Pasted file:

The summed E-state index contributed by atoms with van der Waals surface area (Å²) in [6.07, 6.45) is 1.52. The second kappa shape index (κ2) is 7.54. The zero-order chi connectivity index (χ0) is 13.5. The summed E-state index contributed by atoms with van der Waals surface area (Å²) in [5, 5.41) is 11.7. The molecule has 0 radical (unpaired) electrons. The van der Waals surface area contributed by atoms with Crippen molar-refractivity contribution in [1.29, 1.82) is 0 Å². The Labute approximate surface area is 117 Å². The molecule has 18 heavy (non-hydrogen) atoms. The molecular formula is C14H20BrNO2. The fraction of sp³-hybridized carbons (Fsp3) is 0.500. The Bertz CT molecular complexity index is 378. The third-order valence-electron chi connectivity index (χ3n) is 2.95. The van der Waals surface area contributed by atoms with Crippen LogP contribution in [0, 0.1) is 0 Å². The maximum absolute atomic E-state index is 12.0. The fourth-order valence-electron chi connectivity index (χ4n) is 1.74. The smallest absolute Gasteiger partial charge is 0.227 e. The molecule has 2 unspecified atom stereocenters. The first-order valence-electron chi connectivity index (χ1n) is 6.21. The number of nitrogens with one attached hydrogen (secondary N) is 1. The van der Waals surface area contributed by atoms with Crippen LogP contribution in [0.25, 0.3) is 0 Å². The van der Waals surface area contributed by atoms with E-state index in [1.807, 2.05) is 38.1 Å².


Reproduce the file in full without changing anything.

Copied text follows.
The summed E-state index contributed by atoms with van der Waals surface area (Å²) in [6.07, 6.45) is 1.52. The second kappa shape index (κ2) is 7.54. The zero-order chi connectivity index (χ0) is 13.5. The summed E-state index contributed by atoms with van der Waals surface area (Å²) in [5, 5.41) is 11.7. The molecule has 0 radical (unpaired) electrons. The van der Waals surface area contributed by atoms with Crippen molar-refractivity contribution in [1.29, 1.82) is 0 Å². The Labute approximate surface area is 117 Å². The molecule has 18 heavy (non-hydrogen) atoms. The molecular formula is C14H20BrNO2. The fraction of sp³-hybridized carbons (Fsp3) is 0.500. The Bertz CT molecular complexity index is 378. The third-order valence-electron chi connectivity index (χ3n) is 2.95. The van der Waals surface area contributed by atoms with Crippen LogP contribution in [0, 0.1) is 0 Å². The maximum absolute atomic E-state index is 12.0. The fourth-order valence-electron chi connectivity index (χ4n) is 1.74. The smallest absolute Gasteiger partial charge is 0.227 e. The molecule has 2 unspecified atom stereocenters. The first-order valence-electron chi connectivity index (χ1n) is 6.21. The number of nitrogens with one attached hydrogen (secondary N) is 1. The van der Waals surface area contributed by atoms with Crippen LogP contribution in [0.25, 0.3) is 0 Å². The van der Waals surface area contributed by atoms with E-state index in [1.807, 2.05) is 38.1 Å².